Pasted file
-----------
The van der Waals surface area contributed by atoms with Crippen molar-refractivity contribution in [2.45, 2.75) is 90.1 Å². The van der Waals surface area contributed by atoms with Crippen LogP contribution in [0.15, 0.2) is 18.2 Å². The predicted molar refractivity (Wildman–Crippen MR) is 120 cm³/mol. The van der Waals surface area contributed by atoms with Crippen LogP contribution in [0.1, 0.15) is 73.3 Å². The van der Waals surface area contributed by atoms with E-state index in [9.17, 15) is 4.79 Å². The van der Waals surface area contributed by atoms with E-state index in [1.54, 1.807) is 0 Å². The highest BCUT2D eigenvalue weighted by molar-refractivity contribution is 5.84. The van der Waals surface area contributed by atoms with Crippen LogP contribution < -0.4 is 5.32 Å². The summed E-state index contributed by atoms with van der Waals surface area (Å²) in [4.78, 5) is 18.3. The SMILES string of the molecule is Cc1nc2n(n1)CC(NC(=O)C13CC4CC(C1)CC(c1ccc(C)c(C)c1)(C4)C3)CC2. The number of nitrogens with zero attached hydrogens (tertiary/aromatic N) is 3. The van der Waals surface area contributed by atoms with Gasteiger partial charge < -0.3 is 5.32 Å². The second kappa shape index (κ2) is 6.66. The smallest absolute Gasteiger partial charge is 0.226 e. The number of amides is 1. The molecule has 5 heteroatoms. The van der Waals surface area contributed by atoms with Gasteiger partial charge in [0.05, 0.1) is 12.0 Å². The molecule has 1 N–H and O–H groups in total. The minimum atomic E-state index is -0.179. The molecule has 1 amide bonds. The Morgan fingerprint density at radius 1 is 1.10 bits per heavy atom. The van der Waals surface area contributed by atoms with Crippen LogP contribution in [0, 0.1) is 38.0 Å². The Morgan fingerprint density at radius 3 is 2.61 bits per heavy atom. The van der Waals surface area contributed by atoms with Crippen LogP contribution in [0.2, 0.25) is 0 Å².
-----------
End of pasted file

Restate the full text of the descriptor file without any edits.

The van der Waals surface area contributed by atoms with Crippen molar-refractivity contribution in [2.45, 2.75) is 90.1 Å². The van der Waals surface area contributed by atoms with Crippen LogP contribution in [0.15, 0.2) is 18.2 Å². The predicted molar refractivity (Wildman–Crippen MR) is 120 cm³/mol. The van der Waals surface area contributed by atoms with Crippen LogP contribution in [0.1, 0.15) is 73.3 Å². The van der Waals surface area contributed by atoms with E-state index in [9.17, 15) is 4.79 Å². The van der Waals surface area contributed by atoms with E-state index in [1.54, 1.807) is 0 Å². The highest BCUT2D eigenvalue weighted by molar-refractivity contribution is 5.84. The van der Waals surface area contributed by atoms with Crippen LogP contribution < -0.4 is 5.32 Å². The summed E-state index contributed by atoms with van der Waals surface area (Å²) in [4.78, 5) is 18.3. The SMILES string of the molecule is Cc1nc2n(n1)CC(NC(=O)C13CC4CC(C1)CC(c1ccc(C)c(C)c1)(C4)C3)CC2. The number of nitrogens with zero attached hydrogens (tertiary/aromatic N) is 3. The van der Waals surface area contributed by atoms with Gasteiger partial charge < -0.3 is 5.32 Å². The second kappa shape index (κ2) is 6.66. The smallest absolute Gasteiger partial charge is 0.226 e. The number of amides is 1. The molecule has 5 heteroatoms. The van der Waals surface area contributed by atoms with Gasteiger partial charge in [0.05, 0.1) is 12.0 Å². The molecule has 1 N–H and O–H groups in total. The minimum atomic E-state index is -0.179. The molecule has 1 amide bonds. The Morgan fingerprint density at radius 1 is 1.10 bits per heavy atom. The van der Waals surface area contributed by atoms with Crippen LogP contribution in [0, 0.1) is 38.0 Å². The Morgan fingerprint density at radius 3 is 2.61 bits per heavy atom. The van der Waals surface area contributed by atoms with Crippen LogP contribution in [0.2, 0.25) is 0 Å².